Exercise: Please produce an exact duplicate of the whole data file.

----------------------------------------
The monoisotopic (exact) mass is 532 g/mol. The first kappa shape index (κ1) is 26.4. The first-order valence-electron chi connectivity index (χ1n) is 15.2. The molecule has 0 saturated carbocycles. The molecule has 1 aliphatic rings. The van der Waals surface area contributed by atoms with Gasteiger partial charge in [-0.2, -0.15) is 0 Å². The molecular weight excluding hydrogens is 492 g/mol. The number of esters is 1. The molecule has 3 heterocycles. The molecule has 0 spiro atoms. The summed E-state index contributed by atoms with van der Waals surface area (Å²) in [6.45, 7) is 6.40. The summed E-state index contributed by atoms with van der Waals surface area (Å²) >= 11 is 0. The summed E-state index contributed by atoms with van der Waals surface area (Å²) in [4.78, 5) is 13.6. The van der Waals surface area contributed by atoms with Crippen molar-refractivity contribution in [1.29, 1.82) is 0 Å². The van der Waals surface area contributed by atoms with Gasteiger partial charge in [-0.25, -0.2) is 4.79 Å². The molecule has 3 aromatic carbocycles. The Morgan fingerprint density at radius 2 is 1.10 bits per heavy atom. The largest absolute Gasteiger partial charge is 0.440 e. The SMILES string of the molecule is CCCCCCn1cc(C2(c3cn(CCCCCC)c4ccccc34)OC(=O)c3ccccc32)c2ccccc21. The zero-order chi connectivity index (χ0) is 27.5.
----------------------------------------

The monoisotopic (exact) mass is 532 g/mol. The first kappa shape index (κ1) is 26.4. The first-order valence-electron chi connectivity index (χ1n) is 15.2. The molecule has 0 saturated carbocycles. The molecule has 1 aliphatic rings. The van der Waals surface area contributed by atoms with Gasteiger partial charge in [-0.2, -0.15) is 0 Å². The molecular weight excluding hydrogens is 492 g/mol. The number of esters is 1. The molecule has 3 heterocycles. The molecule has 0 spiro atoms. The summed E-state index contributed by atoms with van der Waals surface area (Å²) in [6.45, 7) is 6.40. The summed E-state index contributed by atoms with van der Waals surface area (Å²) >= 11 is 0. The summed E-state index contributed by atoms with van der Waals surface area (Å²) in [4.78, 5) is 13.6. The van der Waals surface area contributed by atoms with Crippen molar-refractivity contribution in [1.29, 1.82) is 0 Å². The van der Waals surface area contributed by atoms with Gasteiger partial charge in [-0.25, -0.2) is 4.79 Å². The molecule has 3 aromatic carbocycles. The Morgan fingerprint density at radius 2 is 1.10 bits per heavy atom. The largest absolute Gasteiger partial charge is 0.440 e. The SMILES string of the molecule is CCCCCCn1cc(C2(c3cn(CCCCCC)c4ccccc34)OC(=O)c3ccccc32)c2ccccc21. The zero-order chi connectivity index (χ0) is 27.5.